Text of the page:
Quickflix WatchNow: Quickflix is (arguably) Australia’s answer to Netflix and recently launched its movies on-demand service. The biggest drawback for this service is its limited range – “Thor” isn’t on the list of available films – with the price is about $5.99 to rent a film.

FetchTV: This has launched fairly recently in Australia, backed by one of Australia’s largest ISPs in iiNet. Its movies on demand section is limited to 30 that are updated weekly, but no “Thor” (this week, anyway). It also offers a range of free-to-air and pay TV channels, making it a competitor to Foxtel, but pay TV has always struggled to catch on in Australia and doesn’t hold my interest. The other strike against it is the technology – when I looked at it seriously, it would be very awkward to connect the set-top box directly to my internet line and my house is too old to use the Powerline adaptor method.

Foxtel on Demand: This is available through the Xbox 360, which is a big plus, but requires a pay TV subscription before I can even look at the movies on demand option, which is an even bigger minus. Plus no “Thor”, it seems.

Crackle's most popular films - "Poetic Justice", "The Three Stooges Meet Hercules", "Das Boot", "Brian's Song" and "Rock Around The Clock".

These are Crackle's most popular films. That is all.

Crackle: This is Sony’s entry to video content on demand and it is available on the Xbox 360 (if you have Gold Xbox Live membership, but I don’t), but really, they shouldn’t have bothered. What’s on Crackle is reminiscent of the movies / shows you’d see shoved into the 1am – 6am timeslot: b-grade (and worse) films, obscurities, the odd cult film and overall general filler. It does look to be free. (No surprises that “Thor” isn’t available here either.)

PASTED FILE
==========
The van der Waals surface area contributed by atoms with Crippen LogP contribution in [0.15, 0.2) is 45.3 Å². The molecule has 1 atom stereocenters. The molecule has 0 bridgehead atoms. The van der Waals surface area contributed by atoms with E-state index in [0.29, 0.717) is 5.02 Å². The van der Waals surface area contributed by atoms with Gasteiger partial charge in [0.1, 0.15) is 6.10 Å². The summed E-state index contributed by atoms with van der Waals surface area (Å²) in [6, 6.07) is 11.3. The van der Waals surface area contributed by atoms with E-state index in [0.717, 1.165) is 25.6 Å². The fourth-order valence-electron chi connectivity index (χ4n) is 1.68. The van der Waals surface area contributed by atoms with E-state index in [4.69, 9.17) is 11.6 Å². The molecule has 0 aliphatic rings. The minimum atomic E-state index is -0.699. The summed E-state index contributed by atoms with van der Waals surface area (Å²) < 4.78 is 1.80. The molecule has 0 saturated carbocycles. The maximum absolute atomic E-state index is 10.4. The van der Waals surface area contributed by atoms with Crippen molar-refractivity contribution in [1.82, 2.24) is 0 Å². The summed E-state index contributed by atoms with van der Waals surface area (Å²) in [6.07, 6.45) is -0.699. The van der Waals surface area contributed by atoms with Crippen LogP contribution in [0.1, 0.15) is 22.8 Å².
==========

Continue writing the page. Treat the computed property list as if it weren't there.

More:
Zune Marketplace: I’d heard such negative things about Zune that I’d never even thought of looking at it for movies on demand on my Xbox; that I even opened it up for movies was by accident. But it was a happy accident, since it was a service that was available to me and had “Thor” for either 340 MS points (SD version: roughly AU$5.70) or 420 MS points (HD version: roughly AU$7). I downloaded the HD version and streamed it – across the entire 1h 40 minute playing time there were no problems with the streaming.

Now, the final cost of renting a film varies by how much you paid for the MS points (I had bought some on sale) but the Zune Marketplace was convenient and effective in delivering me a movie to watch, which is all I wanted at the end of the day. If it meant I was paying a bit more than AU$6 a film, I can live with that. And the range of movies / video available looks to be pretty good too.

And so, at the end of all of that: Zune was the best option for me and something I’d recommend other Australian Xbox users looking for movies on demand to at least eyeball to see if it works for them too.

2 thoughts on “Some Rare Kind Words about Zune

  1. Pingback: Taking Back Some of The Nice Things I Said About The Zune Marketplace | Vicarious Existence

  2. Apple now has Rhapsody as an app, which is a great start, but it is currently hampered by the inability to store locally on your iPod, and has a dismal 64kbps bit rate. If this changes, then it will somewhat negate this advantage for the Zune, but the 10 songs per month will still be a big plus in Zune Pass’ favor.